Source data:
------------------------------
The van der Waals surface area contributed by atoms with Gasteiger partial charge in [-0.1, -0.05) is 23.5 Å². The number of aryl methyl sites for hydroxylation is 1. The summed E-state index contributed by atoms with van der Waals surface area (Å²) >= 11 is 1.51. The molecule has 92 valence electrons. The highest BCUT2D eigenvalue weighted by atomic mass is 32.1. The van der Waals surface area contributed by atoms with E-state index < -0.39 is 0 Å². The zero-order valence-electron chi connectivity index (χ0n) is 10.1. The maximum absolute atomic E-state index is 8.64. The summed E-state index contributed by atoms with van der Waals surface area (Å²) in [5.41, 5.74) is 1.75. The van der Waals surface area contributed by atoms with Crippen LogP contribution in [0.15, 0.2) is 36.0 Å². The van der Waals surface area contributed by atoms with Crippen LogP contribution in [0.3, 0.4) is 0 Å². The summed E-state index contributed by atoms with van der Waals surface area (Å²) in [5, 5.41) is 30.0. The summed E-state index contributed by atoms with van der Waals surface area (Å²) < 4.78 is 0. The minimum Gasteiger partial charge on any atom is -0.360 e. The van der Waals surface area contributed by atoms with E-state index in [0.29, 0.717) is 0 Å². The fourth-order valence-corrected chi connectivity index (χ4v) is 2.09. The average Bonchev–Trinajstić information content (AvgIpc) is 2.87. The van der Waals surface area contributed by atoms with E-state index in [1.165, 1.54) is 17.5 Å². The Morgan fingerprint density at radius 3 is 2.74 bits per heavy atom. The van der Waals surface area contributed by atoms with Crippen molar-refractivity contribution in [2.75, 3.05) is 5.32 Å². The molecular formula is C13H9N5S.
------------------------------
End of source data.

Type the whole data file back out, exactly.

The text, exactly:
The van der Waals surface area contributed by atoms with Gasteiger partial charge in [-0.1, -0.05) is 23.5 Å². The number of aryl methyl sites for hydroxylation is 1. The summed E-state index contributed by atoms with van der Waals surface area (Å²) >= 11 is 1.51. The molecule has 92 valence electrons. The highest BCUT2D eigenvalue weighted by atomic mass is 32.1. The van der Waals surface area contributed by atoms with E-state index < -0.39 is 0 Å². The zero-order valence-electron chi connectivity index (χ0n) is 10.1. The maximum absolute atomic E-state index is 8.64. The summed E-state index contributed by atoms with van der Waals surface area (Å²) in [5.41, 5.74) is 1.75. The van der Waals surface area contributed by atoms with Crippen LogP contribution in [0.15, 0.2) is 36.0 Å². The van der Waals surface area contributed by atoms with Crippen LogP contribution in [0.3, 0.4) is 0 Å². The summed E-state index contributed by atoms with van der Waals surface area (Å²) in [5, 5.41) is 30.0. The summed E-state index contributed by atoms with van der Waals surface area (Å²) < 4.78 is 0. The minimum Gasteiger partial charge on any atom is -0.360 e. The van der Waals surface area contributed by atoms with E-state index in [0.29, 0.717) is 0 Å². The fourth-order valence-corrected chi connectivity index (χ4v) is 2.09. The average Bonchev–Trinajstić information content (AvgIpc) is 2.87. The van der Waals surface area contributed by atoms with E-state index in [1.165, 1.54) is 17.5 Å². The Morgan fingerprint density at radius 3 is 2.74 bits per heavy atom. The van der Waals surface area contributed by atoms with Crippen molar-refractivity contribution in [2.75, 3.05) is 5.32 Å². The molecular formula is C13H9N5S.